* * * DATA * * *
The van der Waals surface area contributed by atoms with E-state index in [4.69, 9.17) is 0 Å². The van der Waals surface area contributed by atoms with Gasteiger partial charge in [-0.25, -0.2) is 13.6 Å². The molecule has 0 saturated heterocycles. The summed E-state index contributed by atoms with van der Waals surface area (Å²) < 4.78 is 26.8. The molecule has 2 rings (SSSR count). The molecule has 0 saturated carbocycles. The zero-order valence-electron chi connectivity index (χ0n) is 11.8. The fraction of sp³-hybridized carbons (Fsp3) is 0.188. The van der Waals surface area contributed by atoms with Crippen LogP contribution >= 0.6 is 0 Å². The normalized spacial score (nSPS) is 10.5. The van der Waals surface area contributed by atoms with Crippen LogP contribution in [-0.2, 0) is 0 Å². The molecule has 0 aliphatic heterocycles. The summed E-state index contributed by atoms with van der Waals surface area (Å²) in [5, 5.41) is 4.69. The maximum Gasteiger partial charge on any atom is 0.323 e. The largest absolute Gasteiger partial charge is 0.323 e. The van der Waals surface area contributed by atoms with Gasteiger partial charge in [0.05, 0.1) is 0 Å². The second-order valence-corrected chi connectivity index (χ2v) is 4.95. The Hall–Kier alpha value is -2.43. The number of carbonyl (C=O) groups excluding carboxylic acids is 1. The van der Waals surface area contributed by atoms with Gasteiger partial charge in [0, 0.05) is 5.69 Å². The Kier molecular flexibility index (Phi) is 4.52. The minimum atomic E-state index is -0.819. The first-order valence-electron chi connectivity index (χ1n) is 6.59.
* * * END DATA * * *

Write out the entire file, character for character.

The van der Waals surface area contributed by atoms with E-state index in [4.69, 9.17) is 0 Å². The van der Waals surface area contributed by atoms with Gasteiger partial charge in [-0.25, -0.2) is 13.6 Å². The molecule has 0 saturated heterocycles. The summed E-state index contributed by atoms with van der Waals surface area (Å²) < 4.78 is 26.8. The molecule has 2 rings (SSSR count). The molecule has 0 saturated carbocycles. The zero-order valence-electron chi connectivity index (χ0n) is 11.8. The fraction of sp³-hybridized carbons (Fsp3) is 0.188. The van der Waals surface area contributed by atoms with Crippen LogP contribution >= 0.6 is 0 Å². The normalized spacial score (nSPS) is 10.5. The van der Waals surface area contributed by atoms with Crippen LogP contribution in [-0.2, 0) is 0 Å². The molecule has 0 aliphatic heterocycles. The summed E-state index contributed by atoms with van der Waals surface area (Å²) in [5, 5.41) is 4.69. The maximum Gasteiger partial charge on any atom is 0.323 e. The largest absolute Gasteiger partial charge is 0.323 e. The van der Waals surface area contributed by atoms with Gasteiger partial charge in [0.05, 0.1) is 0 Å². The second-order valence-corrected chi connectivity index (χ2v) is 4.95. The Hall–Kier alpha value is -2.43. The number of carbonyl (C=O) groups excluding carboxylic acids is 1. The van der Waals surface area contributed by atoms with Gasteiger partial charge in [0, 0.05) is 5.69 Å². The Kier molecular flexibility index (Phi) is 4.52. The minimum atomic E-state index is -0.819. The first-order valence-electron chi connectivity index (χ1n) is 6.59.